The waiting game: Dispatches from urgent care

After spending years as a practicing physician and later working with others to improve processes in health-care delivery, it’s still refreshing to spend some time on the other side of the exam table.

urgent careI recently lacerated my toe when a blender jar fell from the counter top and, bleeding profusely, went with my partner to a nearby urgent care, my toe tightly wrapped in a bandage. We entered a large waiting room with 20 chairs and only one other patient only to spend 10 minutes waiting for a medical technician to enter my information into a computer. This is after I spent five minutes completing the form on paper. This made me very, very pessimistic about how long I might have to wait to see a physician. The television playing a History Channel documentary showing bridges falling and the destruction of surrounding areas didn’t help.

The registration process triggered my lean thinking: Many hospitals are spending a lot of money installing kiosks for self-registering patients. The idea is great but the cost ultimately isn’t justified. Filling out the forms, I thought of how efficient it would be if the registrar had turned her own computer screen to me and asked me to enter the information directly on the computer. With a quick confirmation of some key information, that would save 10 minutes. Small change, big benefit.

Patient intake is only one challenge, though. Patient variation is an entirely different issue.

While in the waiting room, I saw a female patient in her late 60s arrive with her daughter. At least another 15 minutes passed as the new arrivals scrambled to find an insurance card and driver’s license and another patient in the waiting room was called back. Eventually, we were called back to sit in an exam room, where my mind was still lingering, thinking about the fate of the older patient and her daughter.

What transpired in the waiting room over a half-hour is nothing but patient variation: I was signed in within 15 minutes, while another lady waited for more than 30. So how do you apply lean/six sigma to the business of health care with so much variation? The answer: With empathy! Some experts in the field tend to downplay the very existence of patient variation, which only evokes defensiveness from health-care professionals who treat patients day in and day out. Ultimately, it’s important to examine data on the number of times events deviate from the normal and develop an improvement plan that incorporates that variation.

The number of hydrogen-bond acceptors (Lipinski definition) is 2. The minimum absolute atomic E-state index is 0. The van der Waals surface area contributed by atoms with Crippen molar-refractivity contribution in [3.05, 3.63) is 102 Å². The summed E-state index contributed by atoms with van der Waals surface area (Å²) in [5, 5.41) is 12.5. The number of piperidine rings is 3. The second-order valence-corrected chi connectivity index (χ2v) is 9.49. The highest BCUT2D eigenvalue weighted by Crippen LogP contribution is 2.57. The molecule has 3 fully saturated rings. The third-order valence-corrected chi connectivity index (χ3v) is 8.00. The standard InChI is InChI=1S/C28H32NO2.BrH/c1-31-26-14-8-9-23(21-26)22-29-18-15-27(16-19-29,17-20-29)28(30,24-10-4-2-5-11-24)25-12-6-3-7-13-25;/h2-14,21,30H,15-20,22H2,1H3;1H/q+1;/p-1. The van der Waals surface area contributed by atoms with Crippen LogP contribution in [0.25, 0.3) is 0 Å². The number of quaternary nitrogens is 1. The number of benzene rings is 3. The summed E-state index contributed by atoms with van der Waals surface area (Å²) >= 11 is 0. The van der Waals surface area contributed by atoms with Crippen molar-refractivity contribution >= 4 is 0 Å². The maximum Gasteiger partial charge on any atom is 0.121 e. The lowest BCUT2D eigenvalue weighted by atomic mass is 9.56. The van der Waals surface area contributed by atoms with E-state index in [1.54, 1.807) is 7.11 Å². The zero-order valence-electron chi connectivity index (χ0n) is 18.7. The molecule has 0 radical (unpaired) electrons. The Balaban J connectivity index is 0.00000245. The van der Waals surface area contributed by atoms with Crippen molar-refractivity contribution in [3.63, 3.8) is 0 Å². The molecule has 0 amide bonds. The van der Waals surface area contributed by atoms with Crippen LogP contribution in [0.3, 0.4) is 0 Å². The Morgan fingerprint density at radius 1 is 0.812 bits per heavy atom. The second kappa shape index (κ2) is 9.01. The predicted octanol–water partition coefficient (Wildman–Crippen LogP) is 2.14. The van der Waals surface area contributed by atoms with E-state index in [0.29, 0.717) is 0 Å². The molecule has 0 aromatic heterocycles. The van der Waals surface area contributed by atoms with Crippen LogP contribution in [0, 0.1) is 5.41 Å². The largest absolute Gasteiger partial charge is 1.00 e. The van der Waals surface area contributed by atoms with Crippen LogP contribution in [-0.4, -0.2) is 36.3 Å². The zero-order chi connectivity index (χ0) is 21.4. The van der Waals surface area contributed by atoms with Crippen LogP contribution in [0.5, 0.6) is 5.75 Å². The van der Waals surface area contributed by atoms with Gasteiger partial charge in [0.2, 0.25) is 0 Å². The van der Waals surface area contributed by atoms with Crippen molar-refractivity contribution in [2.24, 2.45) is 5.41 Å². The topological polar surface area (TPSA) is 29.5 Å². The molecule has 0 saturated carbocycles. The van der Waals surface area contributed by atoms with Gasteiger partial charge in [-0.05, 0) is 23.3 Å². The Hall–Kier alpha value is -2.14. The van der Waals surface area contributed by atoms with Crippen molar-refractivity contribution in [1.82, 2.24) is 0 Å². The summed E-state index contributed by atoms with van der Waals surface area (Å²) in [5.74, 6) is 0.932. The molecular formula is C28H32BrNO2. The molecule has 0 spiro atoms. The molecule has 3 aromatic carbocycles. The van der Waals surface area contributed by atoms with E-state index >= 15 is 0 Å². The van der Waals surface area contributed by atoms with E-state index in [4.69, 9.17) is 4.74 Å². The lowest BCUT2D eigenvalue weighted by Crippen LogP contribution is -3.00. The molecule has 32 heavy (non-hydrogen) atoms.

On our way to the exam room, my partner asked if I’ll need an X-ray. The answer: “I can take your X-ray if you want.” I was shocked. When I practiced medicine, patients weren’t entertained this way. I’d always have a reason for any labs or X-rays. In turn, I responded that I didn’t want an x-ray unless there was a reason for one. She shrugged her shoulders and said: “If you don’t want the X-ray, we won’t do it. It’s up to you.”

Once in the exam room, my vitals were taken and I asked to unwrap my bandage but was told “Not yet.” It’s essential to take vitals, but I was getting desperate for the provider to open my bandage, examine the wound and treat me.

We waited some more. I flipped through a WebMD magazine labeled “complementary waiting room copy.” This made me realize how much we’ve built waiting into providing care.